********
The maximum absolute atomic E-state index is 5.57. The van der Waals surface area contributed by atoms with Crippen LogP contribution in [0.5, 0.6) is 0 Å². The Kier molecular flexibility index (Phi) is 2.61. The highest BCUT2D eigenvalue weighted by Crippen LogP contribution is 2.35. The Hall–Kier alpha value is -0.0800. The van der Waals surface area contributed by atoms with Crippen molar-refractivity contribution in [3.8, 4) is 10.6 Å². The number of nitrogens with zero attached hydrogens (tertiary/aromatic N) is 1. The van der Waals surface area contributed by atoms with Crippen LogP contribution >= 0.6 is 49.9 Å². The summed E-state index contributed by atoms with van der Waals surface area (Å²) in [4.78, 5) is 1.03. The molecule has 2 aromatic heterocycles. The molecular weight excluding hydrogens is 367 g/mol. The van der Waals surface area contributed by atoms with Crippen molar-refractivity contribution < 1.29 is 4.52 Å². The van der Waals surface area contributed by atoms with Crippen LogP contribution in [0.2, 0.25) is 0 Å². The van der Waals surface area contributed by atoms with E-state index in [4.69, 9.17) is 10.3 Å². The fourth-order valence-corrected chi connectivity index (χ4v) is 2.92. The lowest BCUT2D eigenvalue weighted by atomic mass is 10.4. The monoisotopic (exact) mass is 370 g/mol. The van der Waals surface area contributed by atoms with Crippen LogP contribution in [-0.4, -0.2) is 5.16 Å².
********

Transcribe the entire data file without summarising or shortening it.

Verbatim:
The maximum absolute atomic E-state index is 5.57. The van der Waals surface area contributed by atoms with Crippen LogP contribution in [0.5, 0.6) is 0 Å². The Kier molecular flexibility index (Phi) is 2.61. The highest BCUT2D eigenvalue weighted by Crippen LogP contribution is 2.35. The Hall–Kier alpha value is -0.0800. The van der Waals surface area contributed by atoms with Crippen molar-refractivity contribution in [3.8, 4) is 10.6 Å². The number of nitrogens with zero attached hydrogens (tertiary/aromatic N) is 1. The van der Waals surface area contributed by atoms with Crippen LogP contribution >= 0.6 is 49.9 Å². The summed E-state index contributed by atoms with van der Waals surface area (Å²) in [4.78, 5) is 1.03. The molecule has 2 aromatic heterocycles. The molecular weight excluding hydrogens is 367 g/mol. The van der Waals surface area contributed by atoms with Crippen molar-refractivity contribution < 1.29 is 4.52 Å². The van der Waals surface area contributed by atoms with Crippen LogP contribution in [0.2, 0.25) is 0 Å². The van der Waals surface area contributed by atoms with E-state index in [4.69, 9.17) is 10.3 Å². The fourth-order valence-corrected chi connectivity index (χ4v) is 2.92. The lowest BCUT2D eigenvalue weighted by atomic mass is 10.4. The monoisotopic (exact) mass is 370 g/mol. The van der Waals surface area contributed by atoms with Crippen LogP contribution in [-0.4, -0.2) is 5.16 Å².